As you might know by now, I've been working on a room for my mother-in-law. The room was originally one of the girls' bedrooms, but they have graciously agreed to share in order to have almost unlimited grandmother time while she's here. We've had a canopy that has remained in the room through all of its many transformations (from toddler bed to queen size to twin). Now I wanted to change it up a bit.
It's better if I show you this part in drawings. Below you will see the original plan for the room. The canopy would be hung from a single rod in the middle and draped gracefully across the edges of a wooden bed we planned to make.
The wooden bed got put on hold. Neither my husband nor I seemed to have the time available to build it and it would require both of us and more tools. So I considered buying an iron daybed frame with some baskets for storage underneath.
The budget did not allow for an iron daybed, so for the time being, the mattresses would remain on the floor. The drawing below is how the canopy was arranged above the bed when I started my final preparations just hours before Abuela was to arrive (although I forgot to draw the back part of the canopy that is against the wall.)
So my new plan was to install metal hooks where the corners were attached (currently the corners were hung on large command hooks). From the outer corners I would suspend the rods I had made (coming up in a bit, bear with me or just scroll down) on safety wire. I would suspend the middle rod on shorter pieces of safety wire from two more metal hooks.
The hooks I bought? Not the right kind at all. The first one I installed pulled out of the ceiling way too easily. I had no time to run to the store, so I thought of running the safety wire from the command hooks and trying to suspend my wires from there.
You guessed it. Too much wire. It looked atrocious. Also, procrastination is a killer. Thirty minutes before time to leave the house, I settled on the following arrangement.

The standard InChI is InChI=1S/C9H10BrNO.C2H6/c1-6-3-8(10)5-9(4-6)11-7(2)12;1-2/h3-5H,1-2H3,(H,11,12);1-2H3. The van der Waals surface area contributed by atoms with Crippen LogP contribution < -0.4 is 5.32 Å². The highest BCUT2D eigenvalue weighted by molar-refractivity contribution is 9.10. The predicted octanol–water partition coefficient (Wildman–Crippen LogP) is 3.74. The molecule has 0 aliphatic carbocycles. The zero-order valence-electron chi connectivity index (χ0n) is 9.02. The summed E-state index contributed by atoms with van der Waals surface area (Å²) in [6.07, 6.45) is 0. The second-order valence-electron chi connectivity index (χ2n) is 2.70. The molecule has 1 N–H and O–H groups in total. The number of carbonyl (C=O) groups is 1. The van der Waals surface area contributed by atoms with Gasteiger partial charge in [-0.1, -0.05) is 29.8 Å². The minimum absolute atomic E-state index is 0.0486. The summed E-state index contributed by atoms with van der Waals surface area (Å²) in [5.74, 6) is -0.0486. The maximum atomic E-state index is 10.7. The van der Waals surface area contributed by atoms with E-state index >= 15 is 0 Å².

Safety wire suspended between the command hooks, but hidden by the front part of the canopy. I won't tell you how many safety pins are holding up that canopy, but you probably wouldn't know unless I pointed it out. I used only one rod in the center that raised the middle of the canopy significantly.
So it's not quite what I had intended, but the canopy turned out well. Maybe by the time we get around to placing the bed in there we'll have the right anchors to redo the canopy.
Even though I only used one rod in the final design, I had made three. Without further ado, here's how I made them:
How to Make a Decorative Canopy RodOr a pretty support for a tomato plant or a walking stick for a child ...you get the idea.
- 3 dowel rods, 3/8" diameter, 3' length
- 3 small wooden applique flowers
- 3 small nails
- black paint
- silver paint
1. Attach flowers to ends of dowel rods.Easier said than done, I think. The dowel rods were quite difficult to hold while hammering a nail. I ended up driving them into the ground and letting the dirt do the holding.
2. Paint the dowel rod black.Don't worry about painting the flower parts just yet.
3. Paint the flowers silver.
4. Allow to dry thoroughly.Or use a hairdryer if you're impatient or in a hurry.
5. Add black to silver flowers.Have a damp rag or paper towel at the ready. Paint the entire flower black, making sure the paint is pushed into the crevices. Then use your damp rag to rub off as much black as is desired.
And that detail is what is at the center of our canopy.